Oct 02, 2003 — For generations, Mohawks and other Native Americans have built the world's most famous buildings and bridges, including the Empire State Building and the World Trade Center. They work the "high steel," a dangerous profession practiced hundreds of feet above the ground. The skill and craft of ironworking took center stage last month near Syracuse in a sort of ironworker olympics. Ironworkers competed in events like knot-tying, wrench throwing, and the 30-foot column climb. David Sommerstein reports. Go to full article
Aug 07, 2003 — The Mohawk ironworkers are famous for building America's tallest skyscrapers, including the Empire State Building and the World Trade Center towers. But less is known about how the ironworker trade fits into the cultural fabric of several Iroquois Nations. This fall Turning Stone casino in central New York will host an ironworker festival and competition to spotlight the skills and tradition of native high steelworkers. David Sommerstein reports. Go to full article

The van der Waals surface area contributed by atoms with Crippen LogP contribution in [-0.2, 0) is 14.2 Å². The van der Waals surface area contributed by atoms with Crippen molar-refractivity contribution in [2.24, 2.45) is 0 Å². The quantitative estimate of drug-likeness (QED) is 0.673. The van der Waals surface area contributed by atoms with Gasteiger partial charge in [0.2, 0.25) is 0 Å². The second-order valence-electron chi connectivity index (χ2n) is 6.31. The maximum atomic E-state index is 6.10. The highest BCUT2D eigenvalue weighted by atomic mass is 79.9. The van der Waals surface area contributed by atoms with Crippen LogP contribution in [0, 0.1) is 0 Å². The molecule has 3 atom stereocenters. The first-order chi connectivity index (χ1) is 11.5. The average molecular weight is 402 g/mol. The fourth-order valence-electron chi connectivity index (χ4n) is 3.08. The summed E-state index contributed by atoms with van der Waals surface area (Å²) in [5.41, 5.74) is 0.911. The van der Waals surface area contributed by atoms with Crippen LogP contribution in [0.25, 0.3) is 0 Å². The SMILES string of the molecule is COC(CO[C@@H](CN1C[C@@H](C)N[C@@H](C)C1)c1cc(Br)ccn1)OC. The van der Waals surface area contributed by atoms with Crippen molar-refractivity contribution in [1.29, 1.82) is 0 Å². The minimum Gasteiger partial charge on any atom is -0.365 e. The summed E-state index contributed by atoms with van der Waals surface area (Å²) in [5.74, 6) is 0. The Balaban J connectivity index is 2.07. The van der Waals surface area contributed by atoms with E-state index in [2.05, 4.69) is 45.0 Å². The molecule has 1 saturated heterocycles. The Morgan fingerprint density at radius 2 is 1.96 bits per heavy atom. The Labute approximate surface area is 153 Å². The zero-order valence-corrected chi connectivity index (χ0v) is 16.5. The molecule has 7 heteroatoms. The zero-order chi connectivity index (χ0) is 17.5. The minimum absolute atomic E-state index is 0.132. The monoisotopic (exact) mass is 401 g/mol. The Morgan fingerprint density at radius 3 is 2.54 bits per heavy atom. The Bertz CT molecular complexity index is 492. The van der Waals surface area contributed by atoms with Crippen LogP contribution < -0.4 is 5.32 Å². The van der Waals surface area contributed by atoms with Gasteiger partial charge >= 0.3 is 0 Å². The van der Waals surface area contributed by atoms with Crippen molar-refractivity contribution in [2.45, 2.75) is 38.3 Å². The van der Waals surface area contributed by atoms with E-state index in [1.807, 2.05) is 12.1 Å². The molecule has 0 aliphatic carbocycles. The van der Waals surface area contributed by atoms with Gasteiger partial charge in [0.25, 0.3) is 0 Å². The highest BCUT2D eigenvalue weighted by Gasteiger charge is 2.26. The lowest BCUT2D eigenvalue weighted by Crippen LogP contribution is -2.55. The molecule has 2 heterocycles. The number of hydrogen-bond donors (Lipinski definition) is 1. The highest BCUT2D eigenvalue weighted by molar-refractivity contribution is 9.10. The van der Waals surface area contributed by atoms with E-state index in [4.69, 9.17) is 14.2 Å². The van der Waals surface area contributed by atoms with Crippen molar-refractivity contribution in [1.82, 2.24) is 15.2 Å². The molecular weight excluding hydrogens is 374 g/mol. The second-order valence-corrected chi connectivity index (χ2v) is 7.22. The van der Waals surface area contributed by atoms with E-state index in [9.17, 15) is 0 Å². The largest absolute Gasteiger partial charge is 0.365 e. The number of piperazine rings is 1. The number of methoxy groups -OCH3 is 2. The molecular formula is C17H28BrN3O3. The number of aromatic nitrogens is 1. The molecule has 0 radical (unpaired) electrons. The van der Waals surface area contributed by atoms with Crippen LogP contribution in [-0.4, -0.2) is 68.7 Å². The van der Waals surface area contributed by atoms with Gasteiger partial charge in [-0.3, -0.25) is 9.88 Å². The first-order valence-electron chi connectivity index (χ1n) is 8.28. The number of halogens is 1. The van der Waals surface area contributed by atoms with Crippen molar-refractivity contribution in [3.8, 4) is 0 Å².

Lewis Hine's famous photograph of Mohawk Ironworkers in NYC.
Aug 23, 2002 — A special ceremony will pay tribute to Akwesasne residents who helped build--and clean up--the World Trade Center in New York City. The St. Regis Mohawk Tribe will honor the tradition of Mohawk ironworkers this weekend with concerts and celebrations. David Sommerstein reports. Go to full article